Director: Kevin Reynolds
Cast: Kevin Costner, Dennis Hopper, Jeanne Tripplehorn, Tina Majorino
Watch Waterworld online in the UK: Netflix UK / iTunes / Prime Video (Buy/Rent) / Google Play
Do you remember the 1990s? Mark does. On Fridays, he flashes back to the golden decade of our childhood. From family-friendly films to blockbusters we shouldn’t have been watching, get ready for a monthly dose of nostalgia, as we put down our VHS tapes and find out whether the 90s on Netflix are still Live & Kicking.
At the time of its release, Waterworld was the most expensive film ever made. That it famously opens with star Kevin Costner weeing into a jerry-rigged water purification system and then drinking the output should speak to the weirdness of the end product.
The film takes place in a future long after the polar ice caps melted early in the 21st century, with humanity surviving on remote atolls posted across a worldwide ocean. While settlers dream of Dryland, many roam the seas, bartering, scavenging and avoiding jet-skiing pirates known as Smokers. Among these drifters is the Mariner (Costner), a mutant with gills and webbed feet, who sails across the world on his trimaran. However, when he helps young Enola (Tina Majorino) and her guardian, Helen (Jeanne Tripplehorn), escape from a formidable Smoker known as the Deacon (Dennis Hopper), he discovers that the girl might have a map to Dryland tattooed on her back, and must keep it – and her – safe from harm.
On Netflix, there’s a scene in the final season of Love where budding stuntman Chris goes for an audition at Universal Studios’ long-running Waterworld stunt show, and explains the movie to his friend Bertie thusly: “Think Mad Max, although instead of sand, water.” That sums up this blockbuster curio succinctly, given the film’s unpayable creative debt to The Road Warrior. The major difference between the two films is that Waterworld runs a good 45 minutes longer, and ran the budget to 45 times that of George Miller’s film. Production was strained by the pressures of shooting at sea, an overlong shooting schedule, and disagreements between Costner and director Kevin Reynolds, who had previously made a huge hit in the shape of 1991’s Robin Hood: Prince Of Thieves (also available on Netflix UK, at the time of writing.)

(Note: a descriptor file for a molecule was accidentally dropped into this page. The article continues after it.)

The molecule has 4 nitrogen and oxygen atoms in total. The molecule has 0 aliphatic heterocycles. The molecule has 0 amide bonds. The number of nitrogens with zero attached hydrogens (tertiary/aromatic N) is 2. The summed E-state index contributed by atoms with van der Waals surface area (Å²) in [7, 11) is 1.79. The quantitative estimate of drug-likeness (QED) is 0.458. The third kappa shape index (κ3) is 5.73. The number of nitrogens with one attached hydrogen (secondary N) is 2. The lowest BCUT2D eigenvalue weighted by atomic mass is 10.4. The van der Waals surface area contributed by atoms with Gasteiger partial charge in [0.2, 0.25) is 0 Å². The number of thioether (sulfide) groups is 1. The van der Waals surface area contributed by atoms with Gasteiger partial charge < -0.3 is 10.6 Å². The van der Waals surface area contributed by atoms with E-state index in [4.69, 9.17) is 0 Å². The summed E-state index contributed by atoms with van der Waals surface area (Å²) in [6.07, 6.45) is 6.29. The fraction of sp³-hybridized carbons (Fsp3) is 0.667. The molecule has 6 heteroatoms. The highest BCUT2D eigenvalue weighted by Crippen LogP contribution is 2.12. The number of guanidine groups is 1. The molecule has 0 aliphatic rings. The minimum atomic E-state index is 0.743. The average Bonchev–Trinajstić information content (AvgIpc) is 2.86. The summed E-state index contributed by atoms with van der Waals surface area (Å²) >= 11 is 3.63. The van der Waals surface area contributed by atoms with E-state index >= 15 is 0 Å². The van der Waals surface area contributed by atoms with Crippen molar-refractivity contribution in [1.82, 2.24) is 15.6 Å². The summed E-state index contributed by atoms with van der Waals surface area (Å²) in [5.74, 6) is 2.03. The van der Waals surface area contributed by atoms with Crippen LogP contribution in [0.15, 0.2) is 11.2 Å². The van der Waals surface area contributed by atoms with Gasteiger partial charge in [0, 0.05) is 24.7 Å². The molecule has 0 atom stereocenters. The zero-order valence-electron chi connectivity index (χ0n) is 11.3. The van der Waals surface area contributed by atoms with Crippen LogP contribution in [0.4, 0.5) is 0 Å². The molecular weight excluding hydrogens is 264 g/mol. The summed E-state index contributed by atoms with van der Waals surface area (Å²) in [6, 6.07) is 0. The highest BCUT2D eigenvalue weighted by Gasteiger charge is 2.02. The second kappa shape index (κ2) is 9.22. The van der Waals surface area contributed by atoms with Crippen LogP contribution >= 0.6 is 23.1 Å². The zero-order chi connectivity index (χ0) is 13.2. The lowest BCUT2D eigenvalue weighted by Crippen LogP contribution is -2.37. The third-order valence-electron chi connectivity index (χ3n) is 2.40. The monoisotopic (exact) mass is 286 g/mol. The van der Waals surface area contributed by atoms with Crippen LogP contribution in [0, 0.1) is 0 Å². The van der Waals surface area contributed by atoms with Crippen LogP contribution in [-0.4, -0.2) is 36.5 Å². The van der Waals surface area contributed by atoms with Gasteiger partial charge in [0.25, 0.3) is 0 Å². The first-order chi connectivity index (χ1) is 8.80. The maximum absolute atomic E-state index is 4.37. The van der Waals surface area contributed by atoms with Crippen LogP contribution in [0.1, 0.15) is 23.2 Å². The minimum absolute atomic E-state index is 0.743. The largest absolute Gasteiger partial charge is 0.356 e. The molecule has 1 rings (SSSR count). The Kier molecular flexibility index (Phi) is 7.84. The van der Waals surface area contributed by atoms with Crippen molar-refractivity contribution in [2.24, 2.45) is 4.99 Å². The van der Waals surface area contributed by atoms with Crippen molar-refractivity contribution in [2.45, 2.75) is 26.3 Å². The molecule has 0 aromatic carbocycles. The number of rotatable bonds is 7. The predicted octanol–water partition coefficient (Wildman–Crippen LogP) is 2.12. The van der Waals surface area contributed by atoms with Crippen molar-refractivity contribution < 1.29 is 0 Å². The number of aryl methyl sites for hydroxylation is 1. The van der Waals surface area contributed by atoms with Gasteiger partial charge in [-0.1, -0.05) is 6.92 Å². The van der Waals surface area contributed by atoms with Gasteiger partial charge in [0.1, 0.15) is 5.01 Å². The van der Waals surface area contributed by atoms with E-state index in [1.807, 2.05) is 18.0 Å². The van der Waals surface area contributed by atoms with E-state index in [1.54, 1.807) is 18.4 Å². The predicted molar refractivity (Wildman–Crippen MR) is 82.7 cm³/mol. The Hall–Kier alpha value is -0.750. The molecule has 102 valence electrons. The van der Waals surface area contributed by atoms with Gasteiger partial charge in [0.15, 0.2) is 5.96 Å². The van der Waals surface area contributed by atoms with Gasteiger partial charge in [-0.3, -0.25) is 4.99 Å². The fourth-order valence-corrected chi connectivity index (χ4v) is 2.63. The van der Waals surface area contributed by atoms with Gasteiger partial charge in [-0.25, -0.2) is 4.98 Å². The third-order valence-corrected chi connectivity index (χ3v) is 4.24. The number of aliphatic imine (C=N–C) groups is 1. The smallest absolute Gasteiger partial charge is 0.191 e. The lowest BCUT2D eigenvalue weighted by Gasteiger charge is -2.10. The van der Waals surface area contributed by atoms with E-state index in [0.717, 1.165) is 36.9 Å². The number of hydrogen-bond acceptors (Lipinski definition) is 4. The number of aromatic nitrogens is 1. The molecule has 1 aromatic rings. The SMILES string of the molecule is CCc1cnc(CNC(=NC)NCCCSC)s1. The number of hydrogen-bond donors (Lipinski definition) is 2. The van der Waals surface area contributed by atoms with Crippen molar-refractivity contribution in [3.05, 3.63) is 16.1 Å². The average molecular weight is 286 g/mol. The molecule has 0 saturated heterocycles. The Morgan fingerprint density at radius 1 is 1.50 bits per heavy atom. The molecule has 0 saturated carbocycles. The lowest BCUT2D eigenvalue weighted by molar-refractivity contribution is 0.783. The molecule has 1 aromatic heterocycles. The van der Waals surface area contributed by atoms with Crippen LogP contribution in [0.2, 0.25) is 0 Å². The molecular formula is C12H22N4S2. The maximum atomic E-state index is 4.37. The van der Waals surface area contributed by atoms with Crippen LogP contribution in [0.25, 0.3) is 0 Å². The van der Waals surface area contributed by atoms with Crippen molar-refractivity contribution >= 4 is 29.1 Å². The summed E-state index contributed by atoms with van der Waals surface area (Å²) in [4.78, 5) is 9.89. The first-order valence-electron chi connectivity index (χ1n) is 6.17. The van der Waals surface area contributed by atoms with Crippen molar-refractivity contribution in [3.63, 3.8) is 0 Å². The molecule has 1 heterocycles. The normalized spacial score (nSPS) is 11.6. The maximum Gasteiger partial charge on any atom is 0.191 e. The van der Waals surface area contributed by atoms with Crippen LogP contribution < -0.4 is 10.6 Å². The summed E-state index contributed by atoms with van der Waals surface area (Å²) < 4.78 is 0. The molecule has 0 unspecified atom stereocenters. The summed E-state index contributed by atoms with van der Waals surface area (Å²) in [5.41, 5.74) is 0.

These problems definitely show in the film – a spectacular dystopian actioner that rarely makes a lick of sense. You can’t say that they don’t make them like Waterworld any more – there are many more examples of tentpole movies with a clear idea of their world from a design point of view, but far less interest in coherent storytelling, but this might be the first big one. It’s a properly mad patchwork of different influences, which could have worked marvellously if only the script was there.
Instead, it’s both perfunctory and baggy, delivering endless exposition that does nothing, while glossing over some fairly glaring plotholes on the way to an abrupt end. The scripit’s two main traits coincide late in the film, as Enola delivers a flowery speech about how Costner’s man with no name is the best of the best and he’ll never give up, and boy, does the Mariner take his time fighting his way to her while it’s going on. Credited to Peter Rader and David Twohy (the latter of whom would go on to create the Riddick movies), the script was famously tweaked during production by Costner and by script-doctor-for-hire Joss Whedon.
Whedon reflected in 2001: “Waterworld was a good idea, and the script was the classic, ‘They have a good idea, then they write a generic script and don’t really care about the idea’ […] I was there basically taking notes from Costner, who was very nice, fine to work with, but he was not a writer. And he had written a bunch of stuff that they wouldn’t let their staff touch. So I was supposed to be there for a week, and I was there for seven weeks, and I accomplished nothing.”
But the movie’s stunt shows wouldn’t still be running in 2018 if the movie was entirely forgettable. The action is well staged and perfectly adaptable for that kind of theme park spectacle, and the sets and costumes are pretty great. Performance wise, the stand-out is Golden Raspberry award winner Dennis Hopper, which only goes to show how off the mark the Razzies have always been. He chews the scenery and washes it down with saltwater, and even as the most obviously Mad Max-inspired character, he’s the best thing on screen whenever he shows up.
Although it’s often remembered as a flop, Waterworld was ultimately a huge hit for Universal, thanks to a wrinkle in a then-ongoing takeover deal, which meant the studio’s new owners were only liable for $12m of the budget, and the enduring popularity of the tie-in stunt show these past 20 years, which provides more of a showcase for the stellar production design. It’s unmistakably a product of the mid-90s blockbuster mindset, but the movie remains an adventurous oddity; over 20 years on, even though Waterworld is bloated and bizarre, there’s something strangely captivating about it…
Next Time on The 90s On Netflix…
“I’m going to marry Mr. Bixler.” “You can’t marry a teacher, it’s against the law!”
Waterworld is available on Netflix UK, as part of an £8.99 monthly subscription.
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